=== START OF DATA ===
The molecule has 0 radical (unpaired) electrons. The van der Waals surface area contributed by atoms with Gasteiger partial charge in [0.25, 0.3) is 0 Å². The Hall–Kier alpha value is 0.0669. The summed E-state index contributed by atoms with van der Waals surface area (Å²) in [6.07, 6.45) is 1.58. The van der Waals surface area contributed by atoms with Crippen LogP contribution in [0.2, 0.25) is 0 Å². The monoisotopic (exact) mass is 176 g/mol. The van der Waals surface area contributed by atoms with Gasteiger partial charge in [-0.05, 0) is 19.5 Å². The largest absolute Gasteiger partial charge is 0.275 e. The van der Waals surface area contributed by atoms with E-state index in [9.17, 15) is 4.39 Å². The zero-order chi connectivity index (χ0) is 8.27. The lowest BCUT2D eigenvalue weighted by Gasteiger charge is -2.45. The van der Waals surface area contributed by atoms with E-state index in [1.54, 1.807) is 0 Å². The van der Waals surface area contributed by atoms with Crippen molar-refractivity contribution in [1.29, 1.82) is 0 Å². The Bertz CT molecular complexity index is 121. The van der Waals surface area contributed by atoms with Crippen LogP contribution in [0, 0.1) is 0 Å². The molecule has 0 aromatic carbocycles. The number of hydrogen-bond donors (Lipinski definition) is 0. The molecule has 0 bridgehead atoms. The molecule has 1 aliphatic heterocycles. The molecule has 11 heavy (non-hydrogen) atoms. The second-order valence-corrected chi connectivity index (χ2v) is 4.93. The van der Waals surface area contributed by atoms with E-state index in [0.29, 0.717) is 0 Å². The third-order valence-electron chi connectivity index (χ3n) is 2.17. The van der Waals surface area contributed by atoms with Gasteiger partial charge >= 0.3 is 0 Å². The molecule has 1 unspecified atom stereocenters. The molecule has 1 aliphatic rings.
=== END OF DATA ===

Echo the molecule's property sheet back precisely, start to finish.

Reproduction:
The molecule has 0 radical (unpaired) electrons. The van der Waals surface area contributed by atoms with Gasteiger partial charge in [0.25, 0.3) is 0 Å². The Hall–Kier alpha value is 0.0669. The summed E-state index contributed by atoms with van der Waals surface area (Å²) in [6.07, 6.45) is 1.58. The van der Waals surface area contributed by atoms with Crippen LogP contribution in [0.2, 0.25) is 0 Å². The monoisotopic (exact) mass is 176 g/mol. The van der Waals surface area contributed by atoms with Gasteiger partial charge in [-0.05, 0) is 19.5 Å². The largest absolute Gasteiger partial charge is 0.275 e. The van der Waals surface area contributed by atoms with E-state index in [9.17, 15) is 4.39 Å². The zero-order chi connectivity index (χ0) is 8.27. The lowest BCUT2D eigenvalue weighted by Gasteiger charge is -2.45. The van der Waals surface area contributed by atoms with E-state index in [1.54, 1.807) is 0 Å². The van der Waals surface area contributed by atoms with Crippen molar-refractivity contribution in [1.29, 1.82) is 0 Å². The Bertz CT molecular complexity index is 121. The van der Waals surface area contributed by atoms with Crippen LogP contribution in [0, 0.1) is 0 Å². The molecule has 0 aromatic carbocycles. The number of hydrogen-bond donors (Lipinski definition) is 0. The molecule has 0 bridgehead atoms. The molecule has 1 aliphatic heterocycles. The molecule has 11 heavy (non-hydrogen) atoms. The second-order valence-corrected chi connectivity index (χ2v) is 4.93. The van der Waals surface area contributed by atoms with E-state index in [0.29, 0.717) is 0 Å². The third-order valence-electron chi connectivity index (χ3n) is 2.17. The van der Waals surface area contributed by atoms with Gasteiger partial charge >= 0.3 is 0 Å². The molecule has 1 unspecified atom stereocenters. The molecule has 1 aliphatic rings.